+------          ------------   ---------   --------------------------------
+Reading 1                      temp1       Intel thermal diode
+Reading 3                      temp2       Internal thermal diode
+UCH1/Reading2   in0            temp3       NTC type thermistor
+UCH2            in1            temp4       +2.5V
+UCH3            in2            temp5       VccP (processor core)
+UCH4            in3            temp6       +5V
+UCH5            in4            temp7       +12V
++3.3V           in5                        Internal VCC (+3.3V)
+Voltage Monitoring
+Voltages are sampled by an 8-bit ADC with a LSB of ~10mV. The supported input
+range is thus from 0 to 2.60V. Voltage values outside of this range need
+external scaling resistors. This external scaling needs to be compensated for
+via compute lines in sensors.conf, like:
+compute inx @*(1+R1/R2), @/(1+R1/R2)
+The board level scaling resistors according to VIA's recommendation are as
+follows. And this is of course totally dependent on the actual board
+implementation :-) You will have to find documentation for your own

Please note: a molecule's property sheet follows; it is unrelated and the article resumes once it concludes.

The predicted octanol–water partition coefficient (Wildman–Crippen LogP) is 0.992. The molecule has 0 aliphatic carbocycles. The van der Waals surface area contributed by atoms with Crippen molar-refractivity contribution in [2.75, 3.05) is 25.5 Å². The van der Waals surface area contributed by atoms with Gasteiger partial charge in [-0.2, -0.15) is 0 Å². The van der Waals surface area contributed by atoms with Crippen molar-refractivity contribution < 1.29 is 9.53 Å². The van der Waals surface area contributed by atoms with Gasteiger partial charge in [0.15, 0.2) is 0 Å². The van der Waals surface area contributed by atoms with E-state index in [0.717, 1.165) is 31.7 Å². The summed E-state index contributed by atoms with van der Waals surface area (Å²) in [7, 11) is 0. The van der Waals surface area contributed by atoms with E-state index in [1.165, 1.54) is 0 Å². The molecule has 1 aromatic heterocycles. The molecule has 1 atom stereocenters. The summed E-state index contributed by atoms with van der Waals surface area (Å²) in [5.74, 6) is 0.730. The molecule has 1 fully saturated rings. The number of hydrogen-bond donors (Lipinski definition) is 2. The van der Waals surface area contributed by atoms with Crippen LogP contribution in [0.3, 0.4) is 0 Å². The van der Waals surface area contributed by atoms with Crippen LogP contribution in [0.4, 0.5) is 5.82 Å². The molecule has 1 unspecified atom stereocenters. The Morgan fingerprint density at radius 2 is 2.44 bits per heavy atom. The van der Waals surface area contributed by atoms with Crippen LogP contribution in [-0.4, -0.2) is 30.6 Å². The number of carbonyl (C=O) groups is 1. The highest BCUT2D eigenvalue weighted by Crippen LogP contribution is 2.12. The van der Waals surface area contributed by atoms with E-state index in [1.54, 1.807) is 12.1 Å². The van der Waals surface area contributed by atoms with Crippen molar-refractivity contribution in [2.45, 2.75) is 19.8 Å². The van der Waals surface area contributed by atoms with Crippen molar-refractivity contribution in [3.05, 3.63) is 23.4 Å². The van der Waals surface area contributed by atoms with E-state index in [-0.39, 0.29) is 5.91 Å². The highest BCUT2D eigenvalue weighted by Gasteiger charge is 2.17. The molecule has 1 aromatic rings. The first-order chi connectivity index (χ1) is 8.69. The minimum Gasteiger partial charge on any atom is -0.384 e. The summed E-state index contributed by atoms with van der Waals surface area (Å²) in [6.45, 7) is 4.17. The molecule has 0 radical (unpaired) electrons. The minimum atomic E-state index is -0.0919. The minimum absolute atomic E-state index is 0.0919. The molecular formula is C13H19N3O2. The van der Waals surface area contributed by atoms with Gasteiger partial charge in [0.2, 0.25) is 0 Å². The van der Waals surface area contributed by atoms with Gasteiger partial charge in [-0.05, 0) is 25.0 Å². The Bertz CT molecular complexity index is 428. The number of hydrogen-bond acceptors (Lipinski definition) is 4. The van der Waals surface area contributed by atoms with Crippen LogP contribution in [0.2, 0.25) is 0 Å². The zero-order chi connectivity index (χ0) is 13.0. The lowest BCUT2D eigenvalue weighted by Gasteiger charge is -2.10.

+motherboard and edit sensors.conf accordingly.
+                                      Expected
+Voltage       R1     R2     Divider   Raw Value
++2.5V         2K     10K    1.2       2083 mV
+VccP          ---    ---    1.0       1400 mV (1)
++5V           14K    10K    2.4       2083 mV
++12V          47K    10K    5.7       2105 mV
++3.3V (int)   2K     3.4K   1.588     3300 mV (2)
++3.3V (ext)   6.8K   10K    1.68      1964 mV
+(1) Depending on the CPU (1.4V is for a VIA C3 Nehemiah).
+(2) R1 and R2 for 3.3V (int) are internal to the VT1211 chip and the driver
+    performs the scaling and returns the properly scaled voltage value.
+Each measured voltage has an associated low and high limit which triggers an
+alarm when crossed.
+Temperature Monitoring
+Temperatures are reported in millidegree Celsius. Each measured temperature
+has a high limit which triggers an alarm if crossed. There is an associated
+hysteresis value with each temperature below which the temperature has to drop